posted July 16, 2012
In the Feature Articles pages, there’s a new item by Lan P. Duong, the author of Treacherous Subjects: Gender, Culture, and Trans-Vietnamese Feminism, issued in April by Temple University Press, about the challenges and pleasures of doing research about the history of Vietnamese cinema.
posted July 2, 2012
At the BFI National Archive, a routine search for footage has uncovered an all-but-forgotten 1924 film that featured two of Britain’s most famous Olympic athletes, Harold Abrahams and Eric Liddell, whose lives served as the basis of the Hugh Hudson’s Oscar-winning 1981 film Chariots of Fire.
posted June 18, 2012
Anime, J-horror, and Japanese personal documentary and "ethnic cinema" have gone global, and that's in good part due to the advent of digital technology.
posted May 22, 2012
New books related to film and other moving-image formats continue to appear at a dizzying rate. On our book pages you can read all about them, and in some cases read about authors’ experiences in searching archives for research material, on film or other media. And, descriptions of many more are coming soon.
posted April 8, 2012
Whither all the abandoned Easter bunnies? Jack-rabbit roundup, 1934. Bunnies, bunnies, bunnies. It’s a bunny fest. Forget bunnies as pets, buy your loved ones the mp3, instead. Alice in Wonderland, with rabbit, 1903 http://youtu.be/RjzrsimNn08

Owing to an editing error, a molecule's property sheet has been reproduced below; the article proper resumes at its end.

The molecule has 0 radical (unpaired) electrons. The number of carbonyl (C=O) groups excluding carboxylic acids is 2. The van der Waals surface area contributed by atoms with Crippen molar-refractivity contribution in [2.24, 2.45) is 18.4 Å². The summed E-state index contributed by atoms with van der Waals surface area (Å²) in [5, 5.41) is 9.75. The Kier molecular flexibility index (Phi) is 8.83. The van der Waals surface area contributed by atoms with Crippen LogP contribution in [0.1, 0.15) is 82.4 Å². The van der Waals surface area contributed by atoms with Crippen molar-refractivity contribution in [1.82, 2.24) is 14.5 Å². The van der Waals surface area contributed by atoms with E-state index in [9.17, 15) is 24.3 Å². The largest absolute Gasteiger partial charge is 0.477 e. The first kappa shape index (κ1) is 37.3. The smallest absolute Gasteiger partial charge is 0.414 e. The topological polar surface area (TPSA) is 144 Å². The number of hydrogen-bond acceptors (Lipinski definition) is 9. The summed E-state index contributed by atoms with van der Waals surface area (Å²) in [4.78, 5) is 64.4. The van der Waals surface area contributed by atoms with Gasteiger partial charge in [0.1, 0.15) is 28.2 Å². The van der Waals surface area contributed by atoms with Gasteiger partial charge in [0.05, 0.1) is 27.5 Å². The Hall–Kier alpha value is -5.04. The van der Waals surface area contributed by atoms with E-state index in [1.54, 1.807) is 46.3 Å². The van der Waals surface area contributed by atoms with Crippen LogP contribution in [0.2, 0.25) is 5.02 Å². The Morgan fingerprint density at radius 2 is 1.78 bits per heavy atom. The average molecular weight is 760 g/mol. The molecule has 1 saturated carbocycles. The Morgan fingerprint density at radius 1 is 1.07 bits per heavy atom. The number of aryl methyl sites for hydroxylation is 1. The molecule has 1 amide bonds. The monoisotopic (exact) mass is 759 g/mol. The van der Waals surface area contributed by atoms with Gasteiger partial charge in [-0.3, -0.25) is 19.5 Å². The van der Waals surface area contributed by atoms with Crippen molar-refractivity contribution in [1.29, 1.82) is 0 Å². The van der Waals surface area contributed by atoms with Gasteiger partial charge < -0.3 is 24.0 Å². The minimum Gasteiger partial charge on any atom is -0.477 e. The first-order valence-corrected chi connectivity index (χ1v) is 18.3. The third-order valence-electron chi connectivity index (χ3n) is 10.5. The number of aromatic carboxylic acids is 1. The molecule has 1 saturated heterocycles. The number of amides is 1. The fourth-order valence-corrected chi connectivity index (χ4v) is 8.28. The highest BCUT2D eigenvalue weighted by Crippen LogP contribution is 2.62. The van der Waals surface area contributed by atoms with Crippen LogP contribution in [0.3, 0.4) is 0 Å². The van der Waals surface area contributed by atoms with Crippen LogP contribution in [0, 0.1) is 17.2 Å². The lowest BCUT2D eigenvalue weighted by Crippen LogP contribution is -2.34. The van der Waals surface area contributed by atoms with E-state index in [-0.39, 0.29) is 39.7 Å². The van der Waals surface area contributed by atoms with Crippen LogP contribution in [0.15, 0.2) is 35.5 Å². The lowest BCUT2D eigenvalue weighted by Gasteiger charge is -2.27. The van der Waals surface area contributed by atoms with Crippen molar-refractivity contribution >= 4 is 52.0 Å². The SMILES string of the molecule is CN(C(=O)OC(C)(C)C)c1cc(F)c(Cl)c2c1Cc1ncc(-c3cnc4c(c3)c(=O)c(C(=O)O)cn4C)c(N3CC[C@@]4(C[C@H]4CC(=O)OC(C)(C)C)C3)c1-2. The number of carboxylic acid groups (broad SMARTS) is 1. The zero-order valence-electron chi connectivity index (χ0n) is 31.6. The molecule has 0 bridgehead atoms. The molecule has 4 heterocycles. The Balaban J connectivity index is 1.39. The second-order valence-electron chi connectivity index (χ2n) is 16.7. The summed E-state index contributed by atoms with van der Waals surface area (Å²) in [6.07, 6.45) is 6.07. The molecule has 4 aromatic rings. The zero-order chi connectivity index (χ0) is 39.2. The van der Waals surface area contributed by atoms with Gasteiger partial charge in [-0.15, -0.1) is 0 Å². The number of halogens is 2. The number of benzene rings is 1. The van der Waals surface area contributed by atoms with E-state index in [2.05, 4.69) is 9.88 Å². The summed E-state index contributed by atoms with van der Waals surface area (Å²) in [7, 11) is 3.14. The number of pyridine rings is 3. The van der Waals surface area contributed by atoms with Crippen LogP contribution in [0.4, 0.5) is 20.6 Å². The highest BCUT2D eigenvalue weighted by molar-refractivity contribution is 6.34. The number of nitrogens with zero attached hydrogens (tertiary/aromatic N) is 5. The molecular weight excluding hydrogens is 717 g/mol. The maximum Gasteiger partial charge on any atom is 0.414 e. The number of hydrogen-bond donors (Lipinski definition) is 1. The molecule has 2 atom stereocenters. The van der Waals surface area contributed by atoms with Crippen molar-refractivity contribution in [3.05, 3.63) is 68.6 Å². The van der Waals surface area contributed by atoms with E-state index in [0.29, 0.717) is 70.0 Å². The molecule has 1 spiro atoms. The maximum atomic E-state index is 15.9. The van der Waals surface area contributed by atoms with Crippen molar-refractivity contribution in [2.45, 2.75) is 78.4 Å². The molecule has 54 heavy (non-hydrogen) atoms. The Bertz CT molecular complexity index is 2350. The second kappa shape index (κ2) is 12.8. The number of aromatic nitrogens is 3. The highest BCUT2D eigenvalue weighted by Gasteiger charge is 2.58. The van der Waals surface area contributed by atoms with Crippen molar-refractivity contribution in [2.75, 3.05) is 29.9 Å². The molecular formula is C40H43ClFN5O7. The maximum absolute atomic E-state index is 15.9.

posted March 14, 2012
Kenneth Anger’s galvanizing Hollywood Babylon, revisited, along with gossip’s role in maintaining the movies’ media and public image. In London, on March 21, Little Joe Magazine looks back, at the Cinema Museum in London.
posted March 10, 2012
You find a box of reels of film in your shed. Perhaps Grandad left it there, or Granma when his credits rolled. What do you do? First up, you can go to resources like this: It’s the Washington State Film Preservation Manual of Low-Cost & No-Cost Suggestions to Care for Your Film. No-Cost is good.
posted March 4, 2012
Several new events are listed on our “workplace” page.
posted February 27, 2012
In The Chronicle of Higher Education, Gina Barreca, a professor of English and feminist theory at the University of Connecticut, remarks that although an extraordinary proportion of American college students are aspiring screen writers, their film literacy is, well, limited. She lists 40 movies that few if any of her students would seem to have
posted January 16, 2012
Naked-starlet chases, stolen story ideas and scripts, sex as humdrum as cleaning your teeth. Frederica Sagor Maas is dead at 111, but not before telling all about silent-era Hollywood. The prolific screenwriter first trained to be a doctor, and then a journalist, and after quitting Hollywood in disgust said she would have preferred to be